We bought this stove 10 years ago in Cornwall and transported it to our new home in France.
The house is a sprawling 5 bedroomed single story, with a large lounge at one end. The stove copes with this task brilliantly but there are some rules to be followed and a few tips to learn.
The biggest mistake anyone can make is to burn anything other than very dry hard wood,. Oak and beach are excellent, my favorite is black acacia which may be difficult to find for many. Felled for one year is not enough. The improvement in quality of storing for three years, the last under cover is well worth it.
My biggest problem with the stove before finding the solution was the flue bye pass. After a season or so the operation became stiffer and stiffer almost to the point of being closed, which meant a dirty glass and poor lighting. The answer is to use a hacksaw blade slipped behind both sides of the door and removing the small pieces of obstructing material. I only need to do this two or three times during the winter.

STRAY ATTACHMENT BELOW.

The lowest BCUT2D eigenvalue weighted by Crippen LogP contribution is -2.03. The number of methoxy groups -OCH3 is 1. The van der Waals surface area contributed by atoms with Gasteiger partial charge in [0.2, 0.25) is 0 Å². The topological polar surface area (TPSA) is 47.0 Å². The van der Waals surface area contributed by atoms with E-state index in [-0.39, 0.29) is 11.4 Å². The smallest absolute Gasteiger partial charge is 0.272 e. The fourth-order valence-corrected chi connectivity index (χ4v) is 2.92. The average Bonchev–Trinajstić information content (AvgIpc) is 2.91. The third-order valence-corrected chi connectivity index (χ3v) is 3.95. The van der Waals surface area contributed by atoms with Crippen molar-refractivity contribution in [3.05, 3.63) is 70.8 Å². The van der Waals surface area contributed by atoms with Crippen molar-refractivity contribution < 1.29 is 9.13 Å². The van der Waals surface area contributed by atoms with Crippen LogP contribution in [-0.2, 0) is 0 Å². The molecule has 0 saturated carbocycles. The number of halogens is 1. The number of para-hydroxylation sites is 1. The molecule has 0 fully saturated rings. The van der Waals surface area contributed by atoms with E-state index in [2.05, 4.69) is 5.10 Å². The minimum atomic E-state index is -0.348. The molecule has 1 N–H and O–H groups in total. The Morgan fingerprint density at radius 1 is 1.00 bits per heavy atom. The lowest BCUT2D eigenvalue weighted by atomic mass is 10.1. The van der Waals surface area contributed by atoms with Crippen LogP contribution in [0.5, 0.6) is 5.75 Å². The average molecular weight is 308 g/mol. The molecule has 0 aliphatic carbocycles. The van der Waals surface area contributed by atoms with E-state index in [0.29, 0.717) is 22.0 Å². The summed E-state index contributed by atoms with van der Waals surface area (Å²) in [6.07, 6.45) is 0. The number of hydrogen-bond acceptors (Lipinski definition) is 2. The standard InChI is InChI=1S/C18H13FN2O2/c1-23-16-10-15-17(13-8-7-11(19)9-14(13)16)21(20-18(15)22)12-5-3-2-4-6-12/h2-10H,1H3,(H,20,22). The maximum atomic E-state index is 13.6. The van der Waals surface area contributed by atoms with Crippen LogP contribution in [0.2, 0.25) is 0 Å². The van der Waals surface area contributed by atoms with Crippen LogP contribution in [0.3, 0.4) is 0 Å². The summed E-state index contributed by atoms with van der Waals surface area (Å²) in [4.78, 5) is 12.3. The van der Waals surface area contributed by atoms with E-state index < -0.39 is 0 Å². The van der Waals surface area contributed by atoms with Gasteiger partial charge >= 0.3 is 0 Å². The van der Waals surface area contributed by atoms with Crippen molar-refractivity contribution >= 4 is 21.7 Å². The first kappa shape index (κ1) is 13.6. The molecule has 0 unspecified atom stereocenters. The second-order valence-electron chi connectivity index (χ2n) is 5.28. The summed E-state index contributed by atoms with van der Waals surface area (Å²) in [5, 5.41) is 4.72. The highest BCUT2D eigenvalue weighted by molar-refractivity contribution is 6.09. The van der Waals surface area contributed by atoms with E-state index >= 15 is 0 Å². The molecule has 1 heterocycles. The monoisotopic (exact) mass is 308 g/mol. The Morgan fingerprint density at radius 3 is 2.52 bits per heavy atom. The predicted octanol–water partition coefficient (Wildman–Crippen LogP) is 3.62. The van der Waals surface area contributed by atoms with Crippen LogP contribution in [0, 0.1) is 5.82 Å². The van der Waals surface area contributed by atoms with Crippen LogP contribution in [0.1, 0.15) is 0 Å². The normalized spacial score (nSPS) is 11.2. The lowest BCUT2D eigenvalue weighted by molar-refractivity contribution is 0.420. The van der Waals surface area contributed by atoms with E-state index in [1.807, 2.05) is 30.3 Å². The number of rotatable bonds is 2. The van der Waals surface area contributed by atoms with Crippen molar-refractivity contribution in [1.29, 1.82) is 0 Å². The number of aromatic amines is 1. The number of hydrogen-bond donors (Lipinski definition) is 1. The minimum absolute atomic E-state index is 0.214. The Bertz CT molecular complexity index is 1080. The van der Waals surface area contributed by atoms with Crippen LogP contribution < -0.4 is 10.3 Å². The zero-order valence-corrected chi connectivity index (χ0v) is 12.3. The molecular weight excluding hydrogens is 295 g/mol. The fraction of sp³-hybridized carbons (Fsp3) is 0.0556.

The longer the log the easier the sawing, storing and handling. 50cms is a good practical length, but it means that logs of this length would tend to prevent the airflow through the fire. My solution has been to place a piece of iron approx 30 X 30 X 50 at the end of the firebox, furtherest away from the side door. This permits the log closest to the front to be raised at one end. A good air flow is now available. My piece of iron is an old Mason''s hammer that had a broken wooden handle.
The handles do of course get hot but I would always use a glove for protection. (A welders gauntlet glove is perfect for the wrist and arm as well.)